Poor monitoring and enforcement
Sustainable development goals
SDG 9 – Industry, innovation and infrastructure
SDG 15 – Life on land
SDG 17 – Partnerships for the goals
Aichi targets
Target 1: Awareness of biodiversity increased
Target 2: Biodiversity values integrated
Target 11: Protected and conserved areas
Target 12: Reducing risk of extinction
Target 13: Safeguarding genetic diversity
Target 17: Biodiversity strategies and action plans
Target 19: Sharing information and knowledge
Target 20: Mobilizing resources from all sources

Location

Carrer De Sant Llorenç Del Munt, 08278 Talamanca, Barcelona, Spain

Challenges

The solution has tackled the main challenges faced by protected and conserved areas when it comes to the management of the species and their habitats: the lack of technological infrastructure and economic resources allocated to monitoring and research.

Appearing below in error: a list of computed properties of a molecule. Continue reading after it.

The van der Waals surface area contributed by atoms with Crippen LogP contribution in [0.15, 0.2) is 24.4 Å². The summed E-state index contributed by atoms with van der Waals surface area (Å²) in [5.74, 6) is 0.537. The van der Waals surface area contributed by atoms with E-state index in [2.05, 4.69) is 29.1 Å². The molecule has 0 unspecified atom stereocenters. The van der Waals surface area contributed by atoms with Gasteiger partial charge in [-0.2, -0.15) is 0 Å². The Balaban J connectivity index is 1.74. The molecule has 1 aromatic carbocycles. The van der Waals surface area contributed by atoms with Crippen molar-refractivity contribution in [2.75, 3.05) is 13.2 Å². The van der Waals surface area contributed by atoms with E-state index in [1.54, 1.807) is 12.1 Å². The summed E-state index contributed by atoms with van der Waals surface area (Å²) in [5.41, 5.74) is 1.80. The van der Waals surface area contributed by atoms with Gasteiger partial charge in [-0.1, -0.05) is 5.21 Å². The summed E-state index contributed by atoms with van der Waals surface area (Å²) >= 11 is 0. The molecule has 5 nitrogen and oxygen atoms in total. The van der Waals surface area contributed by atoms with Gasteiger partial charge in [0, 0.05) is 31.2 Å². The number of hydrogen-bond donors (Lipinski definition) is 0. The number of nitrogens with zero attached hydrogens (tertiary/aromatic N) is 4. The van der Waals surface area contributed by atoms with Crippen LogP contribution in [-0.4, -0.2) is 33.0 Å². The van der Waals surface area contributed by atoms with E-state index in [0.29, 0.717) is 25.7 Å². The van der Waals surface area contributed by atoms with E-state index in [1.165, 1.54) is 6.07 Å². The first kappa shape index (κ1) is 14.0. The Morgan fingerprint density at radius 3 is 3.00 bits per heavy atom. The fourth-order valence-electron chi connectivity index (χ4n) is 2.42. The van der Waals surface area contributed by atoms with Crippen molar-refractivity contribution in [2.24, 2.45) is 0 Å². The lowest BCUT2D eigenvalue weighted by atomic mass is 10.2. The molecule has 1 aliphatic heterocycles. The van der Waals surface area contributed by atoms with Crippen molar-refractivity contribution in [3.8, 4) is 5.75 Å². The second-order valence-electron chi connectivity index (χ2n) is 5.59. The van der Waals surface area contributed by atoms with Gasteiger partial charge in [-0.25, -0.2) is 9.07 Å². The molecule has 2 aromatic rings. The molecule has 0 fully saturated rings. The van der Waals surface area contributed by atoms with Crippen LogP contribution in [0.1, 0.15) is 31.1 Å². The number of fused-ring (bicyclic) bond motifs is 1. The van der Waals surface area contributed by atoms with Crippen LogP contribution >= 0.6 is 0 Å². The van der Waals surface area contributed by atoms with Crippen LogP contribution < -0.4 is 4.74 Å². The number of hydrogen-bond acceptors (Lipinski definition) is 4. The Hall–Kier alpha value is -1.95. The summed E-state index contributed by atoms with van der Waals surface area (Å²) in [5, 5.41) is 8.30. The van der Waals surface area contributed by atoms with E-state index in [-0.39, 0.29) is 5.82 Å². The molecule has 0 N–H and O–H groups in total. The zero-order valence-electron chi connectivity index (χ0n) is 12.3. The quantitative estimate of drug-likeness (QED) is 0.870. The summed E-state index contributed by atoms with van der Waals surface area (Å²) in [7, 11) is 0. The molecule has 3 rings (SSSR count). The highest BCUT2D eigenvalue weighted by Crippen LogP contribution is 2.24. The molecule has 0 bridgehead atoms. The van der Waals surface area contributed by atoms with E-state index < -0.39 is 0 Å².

The solution has also tackled another challenge, which is the increase the management capacities and skills of the park staff. The implemented solution and parameters have been developed in close collaboration with the park management team. Therefore, the technological architecture is adapted to the available human resources, both in terms of the simplicity to use the software and the time needed to allocate to the monitoring system, ensuring its long-term success.

 

Finally, this solution tackles another challenge, which is the lack of spatial data about the main disturbances to specific endangered species (in this case the Bonelli’s eagle), which is essential to improve their conservation.

Beneficiaries

Park managers and rangers involved in species monitoring and land-use management in Sant Llorenç del Munt i l’Obac Natural Park, in Catalonia (Spain).

 

Researchers studying the behaviour and evolution of the Bonelli’s eagle.

How do the building blocks interact?